Source: Origin of Movement State Export Series, Bureau of the Census, Foreign Trade Division.
Sixty percent of all consumer goods recalled in 2007, came from China. Examples of recalled Chinese products include: toothpaste made with antifreeze; auto tires not glued together properly and many dangerous toys. The toys have garnered a lot of attention because of the dangers posed to children.
Impact of Imported Items
Nearly 80% of all toys sold in the U.S. are made in China. In 2006, 70 % of all recalled toys sold in the U.S. were from China. Among the recalls in 2007:
* 9 million Mattel toys coated with lead paint*, or containing small magnets kids can swallow
* 51,000 Curious George toys containing lead paint
* 1.2 million lead paint-coated wooden railway toys
* 43,000 packages of Ugly teeth Halloween novelty toys with high lead levels
*Lead is a hazardous metal. Its effects on children can be especially harmful. Children can ingest lead by sucking or chewing on toys
While U.S. agricultural imports have nearly doubled in the past 10 years, food imports from China have more than tripled. About 13 % of the American diet is imported. Seafood may be the most popular food import. Almost80% of all seafood consumed in the U.S. is imported. But only 1.3% of it is inspected. And that percentage is going down, not up, in the foreseeable future.
About 200 Chinese food import shipments were stopped by the FDA in 2007. Some of the contaminants found: melamine in pet food; illegal veterinary drugs in frozen catfish and cancer-causing chemicals in fish and shrimp.
This past summer in Louisiana, the state Agriculture and Forestry Department withheld from sale Chinese catfish and shrimp when they failed to pass random checks for banned antibiotics and other substances. The U.S Food and Drug Administrations [FDA] recent decision to intercept Chinese catfish and shrimp was a vindication of Louisianas action, according to Agriculture Commissioner Bob Odom. All we are saying is that theyve got to make sure they meet the same standards [as Louisiana products], Odom said.
Louisiana crawfishermen have long dominated the U.S. market for crawfish. Each year, they gather as much as 100 million pounds of crawfish mostly, the large red swamp variety. But over a four year period starting in 1993, they saw their nearly 100% market share decline precipitously. Farmers in Jiangsu Province, China had cornered 80 % of the frozen crawfish market by mid-1997. Chinese crawfish were selling for about half the price per pound of Louisiana crawfish. Depressed prices and lack of sales forced the loss of about 4,000 seasonal jobs in Louisiana, according to complaints files with the U.S Department of Commerce by the Crawfish Processors Alliance. The Alliance a coalition of seafood interests funded, in part by state tax dollars prevailed in their petition and secured a tariff on Chinese crawfish that ranged from 86% to 210%.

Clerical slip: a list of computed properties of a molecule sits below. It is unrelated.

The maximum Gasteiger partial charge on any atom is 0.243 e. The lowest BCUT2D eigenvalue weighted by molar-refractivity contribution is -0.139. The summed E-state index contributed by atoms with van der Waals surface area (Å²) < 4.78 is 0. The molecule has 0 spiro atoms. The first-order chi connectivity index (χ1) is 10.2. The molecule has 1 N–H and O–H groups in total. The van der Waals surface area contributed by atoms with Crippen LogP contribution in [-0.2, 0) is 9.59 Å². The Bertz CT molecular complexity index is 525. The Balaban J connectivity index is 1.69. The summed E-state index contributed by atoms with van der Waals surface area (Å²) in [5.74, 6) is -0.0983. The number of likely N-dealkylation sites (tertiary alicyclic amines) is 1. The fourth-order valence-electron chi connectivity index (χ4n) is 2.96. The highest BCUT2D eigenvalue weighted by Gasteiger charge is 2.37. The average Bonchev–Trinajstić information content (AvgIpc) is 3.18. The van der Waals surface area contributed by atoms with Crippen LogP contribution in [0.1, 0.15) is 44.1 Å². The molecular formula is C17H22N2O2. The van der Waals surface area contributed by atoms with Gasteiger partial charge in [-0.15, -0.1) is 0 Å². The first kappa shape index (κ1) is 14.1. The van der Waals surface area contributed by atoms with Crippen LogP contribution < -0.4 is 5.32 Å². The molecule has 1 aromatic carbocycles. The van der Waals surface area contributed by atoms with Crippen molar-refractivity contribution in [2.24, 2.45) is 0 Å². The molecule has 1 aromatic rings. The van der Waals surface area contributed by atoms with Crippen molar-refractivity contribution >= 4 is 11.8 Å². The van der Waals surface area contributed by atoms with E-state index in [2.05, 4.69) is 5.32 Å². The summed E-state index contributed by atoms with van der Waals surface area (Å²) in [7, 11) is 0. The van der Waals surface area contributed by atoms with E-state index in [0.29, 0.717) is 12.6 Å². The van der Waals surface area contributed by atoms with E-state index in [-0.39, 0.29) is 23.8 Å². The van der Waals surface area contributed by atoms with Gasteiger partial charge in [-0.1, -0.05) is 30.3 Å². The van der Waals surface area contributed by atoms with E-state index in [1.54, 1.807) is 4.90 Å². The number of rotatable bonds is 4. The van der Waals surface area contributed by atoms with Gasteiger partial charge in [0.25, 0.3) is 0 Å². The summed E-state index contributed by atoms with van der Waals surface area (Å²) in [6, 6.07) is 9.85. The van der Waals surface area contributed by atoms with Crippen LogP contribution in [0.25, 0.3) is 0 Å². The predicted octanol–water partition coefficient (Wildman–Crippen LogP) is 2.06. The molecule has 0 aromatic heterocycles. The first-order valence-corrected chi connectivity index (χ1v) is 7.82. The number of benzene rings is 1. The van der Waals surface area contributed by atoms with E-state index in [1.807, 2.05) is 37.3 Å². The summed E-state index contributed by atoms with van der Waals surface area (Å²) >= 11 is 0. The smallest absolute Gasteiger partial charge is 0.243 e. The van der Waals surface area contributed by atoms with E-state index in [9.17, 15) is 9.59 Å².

In May 2007, Senators David Vitter and Mary Landrieux complained to the U.S. Commerce Department about what they and other Gulf Coast senators said was a lack of enforcement of anti-dumping laws. The laws are meant to American companies from unfair pricing by foreign nations. In this case, the alleged victims were shrimpers. The accused: Chinese seafood exporters.
The Louisiana Legislature passed two laws aimed at protecting Louisiana consumers from being deceived. Presumably, the laws would also protect Louisiana industries from competition deemed unfair by the state. The so-called Cajun statute declares:
No person shall advertise, sell, offer or expose for sale, or distribute food or food products that do not qualify under this Section for labeling as Cajun, Louisiana Creole, or any derivative thereof in any packaging that would lead a reasonable person to believe that the food or food product qualifies as Cajun or Louisiana Creole food or food products, as defined in this Section.
The second law, referred to as the catfish statute, reads, in part, as follows:
No one shall misrepresent the name, or type of any fruit, vegetable, grain, meat, or fish, including catfish, sold, or offered or exposed for sale, to any actual or prospective consumer. Catfish shall mean only those species within the family Ictaluridae [and Anarhichadidae] and grown in the United States of America.
The Crawfish Stature has had a shaky legal start. The U.S. 5th Circuit Court of Appeals upheld a lower court ruling that & the Catfish Statute violated the dormant Commerce Clause [of the U.S. Constitution] because it was a protectionist measure that discriminate[d] against foreign commerce in favor of local interests.
Benefits of China Trade
$357 million worth of manufactured chemicals were shipped from Louisiana to China in 2006.
The Louisiana fire equipment Ferrara has recently entered the Chinese market, selling $3.5 million in firefighting gear to several cities in China.
The Shaw Group has signed a $700 million deal to install nuclear reactors in China.
U.S. Consumer Product Safety Commission
CPSC Recall Hotline: (800) 638-2772